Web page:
New York magazine takes a look
at divorce equality as an increasing number of gay and lesbian
The cover story, titled From “I
Do” to “I'm Done,” chronicles the relationship and marriage
of Kevin Muir and Sam Richie. Both in their 20s when they met in
1997, they are among the youngest gay couples to split after legally
tying the knot.
They said “I do” in 2004, marrying
11 days after Massachusetts became the first state to legalize gay
marriage, and “I'm done” seven years later.
Sam said that their matrimonial bond
cracked in the course of an adoption process. Kevin disagreed,
saying the cause was rooted in his drinking problem.
“My not drinking, and my not wanting
to be exposed to things surrounding drinking, is what ultimately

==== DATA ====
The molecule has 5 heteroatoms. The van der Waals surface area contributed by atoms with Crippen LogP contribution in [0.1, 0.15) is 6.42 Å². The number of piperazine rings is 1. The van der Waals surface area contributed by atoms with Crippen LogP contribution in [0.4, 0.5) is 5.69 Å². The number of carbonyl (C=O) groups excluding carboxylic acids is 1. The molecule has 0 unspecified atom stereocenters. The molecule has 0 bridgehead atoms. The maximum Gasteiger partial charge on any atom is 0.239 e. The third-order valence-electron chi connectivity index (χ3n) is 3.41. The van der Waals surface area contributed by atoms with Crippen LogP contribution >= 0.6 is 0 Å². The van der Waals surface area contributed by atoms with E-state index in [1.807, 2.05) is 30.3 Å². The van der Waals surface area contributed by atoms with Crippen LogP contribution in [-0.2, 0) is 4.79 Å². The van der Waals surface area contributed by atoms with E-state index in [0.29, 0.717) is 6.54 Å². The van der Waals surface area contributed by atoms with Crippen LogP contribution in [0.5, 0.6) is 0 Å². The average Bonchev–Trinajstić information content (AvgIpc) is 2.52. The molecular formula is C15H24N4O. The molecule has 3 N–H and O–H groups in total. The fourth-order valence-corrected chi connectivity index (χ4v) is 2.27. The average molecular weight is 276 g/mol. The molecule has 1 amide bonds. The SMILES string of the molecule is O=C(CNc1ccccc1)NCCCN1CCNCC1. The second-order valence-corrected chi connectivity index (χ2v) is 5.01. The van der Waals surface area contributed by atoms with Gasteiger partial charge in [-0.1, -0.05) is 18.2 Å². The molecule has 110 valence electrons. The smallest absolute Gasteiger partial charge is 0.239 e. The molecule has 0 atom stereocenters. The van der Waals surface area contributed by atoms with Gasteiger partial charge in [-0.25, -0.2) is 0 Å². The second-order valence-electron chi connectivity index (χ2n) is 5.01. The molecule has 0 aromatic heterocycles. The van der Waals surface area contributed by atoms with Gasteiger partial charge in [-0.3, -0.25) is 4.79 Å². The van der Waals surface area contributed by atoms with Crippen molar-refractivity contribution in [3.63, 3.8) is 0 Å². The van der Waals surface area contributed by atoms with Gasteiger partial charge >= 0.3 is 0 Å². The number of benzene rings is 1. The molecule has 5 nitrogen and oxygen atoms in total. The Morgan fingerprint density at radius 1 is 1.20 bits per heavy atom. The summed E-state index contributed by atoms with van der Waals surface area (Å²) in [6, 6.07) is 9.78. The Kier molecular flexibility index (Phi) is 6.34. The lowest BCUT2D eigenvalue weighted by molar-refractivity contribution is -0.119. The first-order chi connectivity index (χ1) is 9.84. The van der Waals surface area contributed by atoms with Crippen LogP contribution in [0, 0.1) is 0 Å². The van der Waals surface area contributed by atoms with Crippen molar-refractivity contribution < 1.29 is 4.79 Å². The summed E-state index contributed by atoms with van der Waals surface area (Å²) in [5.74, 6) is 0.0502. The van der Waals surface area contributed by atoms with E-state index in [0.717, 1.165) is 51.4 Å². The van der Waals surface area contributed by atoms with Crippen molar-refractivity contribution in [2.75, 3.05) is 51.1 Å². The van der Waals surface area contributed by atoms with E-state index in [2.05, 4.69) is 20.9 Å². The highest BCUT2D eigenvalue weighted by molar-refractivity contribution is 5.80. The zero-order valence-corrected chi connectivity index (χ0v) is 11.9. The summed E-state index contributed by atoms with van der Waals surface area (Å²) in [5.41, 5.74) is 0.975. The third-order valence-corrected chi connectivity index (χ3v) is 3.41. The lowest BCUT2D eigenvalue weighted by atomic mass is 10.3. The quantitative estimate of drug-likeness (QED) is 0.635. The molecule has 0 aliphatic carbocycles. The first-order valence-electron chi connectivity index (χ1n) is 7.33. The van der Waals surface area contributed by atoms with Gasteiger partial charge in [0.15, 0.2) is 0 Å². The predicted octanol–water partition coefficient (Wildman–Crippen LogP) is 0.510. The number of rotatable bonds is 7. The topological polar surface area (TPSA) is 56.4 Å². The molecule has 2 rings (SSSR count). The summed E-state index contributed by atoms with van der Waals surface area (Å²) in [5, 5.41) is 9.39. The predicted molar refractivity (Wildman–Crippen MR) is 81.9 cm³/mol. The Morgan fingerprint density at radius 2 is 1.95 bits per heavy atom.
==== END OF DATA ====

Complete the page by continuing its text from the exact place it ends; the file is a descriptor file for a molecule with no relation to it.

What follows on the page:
caused me to say, 'I need you to leave this house,'” Kevin
explained. “Sam is a beautiful, loving, generous, amazing guy. If
I had continued to drink, we would still be together.”
Susan Sommer, director of
constitutional litigation for Lambda Legal, explained that gay
couples face significant barriers to obtaining a divorce.
“[B]y and large, even if states have
no residency requirement to marry, they do have a residency
requirement to divorce,” Sommer
told the magazine.
That means that a gay couple living in
Georgia but married in California in 2008 can't divorce in Georgia,
because the state does not recognize the marriage, and could probably
only get divorced in California if they take up residency in the
state, which could take up to a year.
“It gives wedlock a whole new
meaning,” Sommer said. “They're trapped.”
“And it has terrible and profound
consequences for them,” she added. “First of all, you can't
enter into a new marriage, or for that matter a new civil union or
domestic partnership. So you can commit bigamy and might be subject
to criminal prosecution.”
Kevin and Sam, now divorced, no longer
speak to each other.